Transitions to Michigan’s Adult-Use Cannabis Market—and to Curbside Sales—as the State Responds to the COVID-19 Pandemic: The Starting Line
MELISSA SCHILLER | MAY 21, 2020
Armed with an expanded parking lot, additional registers and a well-trained staff, Jerry Millen was prepared to transition The Greenhouse, his medical cannabis dispensary in Walled Lake, to Michigan’s adult-use cannabis market in March. The real curveball, he says, was Michigan’s response to the COVID-19 pandemic, which was rolled out the week after The Greenhouse launched adult-use sales.
“Right now, we’re all curbside, fortunately or unfortunately,” Millen says.
This is just the latest chapter of an industry that he has watched evolve for more than a decade. Millen began working with medical cannabis patients about 13 years ago, when he started attending compassion club meetings in Michigan. After clearing up some misconceptions with the other members of the group (“They thought I was an undercover cop in their compassion club meeting,” Millen recalls), he immersed himself in the industry, received his caregiver license and started growing cannabis for five patients.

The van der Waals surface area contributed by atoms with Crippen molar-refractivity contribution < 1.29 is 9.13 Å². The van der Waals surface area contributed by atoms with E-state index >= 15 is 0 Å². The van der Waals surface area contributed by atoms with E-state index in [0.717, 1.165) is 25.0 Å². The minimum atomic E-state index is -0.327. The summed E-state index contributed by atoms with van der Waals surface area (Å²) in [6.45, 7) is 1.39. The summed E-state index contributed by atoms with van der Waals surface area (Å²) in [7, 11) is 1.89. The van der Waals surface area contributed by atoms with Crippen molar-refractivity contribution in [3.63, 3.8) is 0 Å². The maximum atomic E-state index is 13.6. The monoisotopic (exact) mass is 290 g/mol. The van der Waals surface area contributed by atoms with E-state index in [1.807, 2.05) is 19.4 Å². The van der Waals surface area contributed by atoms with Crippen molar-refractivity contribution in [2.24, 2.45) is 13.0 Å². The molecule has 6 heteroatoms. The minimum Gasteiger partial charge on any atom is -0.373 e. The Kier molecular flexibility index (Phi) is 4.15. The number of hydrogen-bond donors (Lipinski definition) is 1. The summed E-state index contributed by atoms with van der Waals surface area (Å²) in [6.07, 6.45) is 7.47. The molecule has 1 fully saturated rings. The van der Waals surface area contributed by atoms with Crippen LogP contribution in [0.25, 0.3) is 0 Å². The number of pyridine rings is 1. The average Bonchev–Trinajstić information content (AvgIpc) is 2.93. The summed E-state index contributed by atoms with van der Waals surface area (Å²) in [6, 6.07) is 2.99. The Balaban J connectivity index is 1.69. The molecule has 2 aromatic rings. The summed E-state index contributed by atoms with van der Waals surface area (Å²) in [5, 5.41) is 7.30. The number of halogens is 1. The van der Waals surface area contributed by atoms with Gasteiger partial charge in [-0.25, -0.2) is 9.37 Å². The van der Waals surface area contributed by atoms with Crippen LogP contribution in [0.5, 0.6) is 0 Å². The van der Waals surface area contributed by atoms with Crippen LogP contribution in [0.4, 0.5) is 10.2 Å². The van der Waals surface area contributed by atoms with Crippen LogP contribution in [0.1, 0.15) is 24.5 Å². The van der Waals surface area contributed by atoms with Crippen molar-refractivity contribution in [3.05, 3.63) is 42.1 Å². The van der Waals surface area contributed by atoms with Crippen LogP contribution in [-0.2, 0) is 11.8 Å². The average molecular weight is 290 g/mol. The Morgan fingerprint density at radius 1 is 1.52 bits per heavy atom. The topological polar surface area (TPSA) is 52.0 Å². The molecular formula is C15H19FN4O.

When lawmakers began debating the Medical Marihuana Facilities Licensing Act (MMFLA), which ultimately passed in 2016 to create a regulated medical cannabis industry in the state, Millen went to the state capital to meet with key representatives to help get the legislation across the finish line. where to buy cannabis oil
“There was a little girl named Bella and her mother, Ida, and honestly, without them, I feel there would be no cannabis oil for sale
industry in Michigan,” Millen says. “Bella … used [cannabis] regularly to help control her seizures. Her mother was gracious enough to help the cause and went around lobbying with us to the state reps to help us get these bills passed, and she went on with the media about the attributes of cannabis and the medical purposes. I worked on that for about four years.”
“Before there were state licenses, there were local licenses, and I was granted a local license for two years before the state licenses became available,” he says.
“I waited, and I still think it’s the right move … because I’m the only dispensary in Walled Lake right now,” he says. “The other two went away—they couldn’t get licensed.”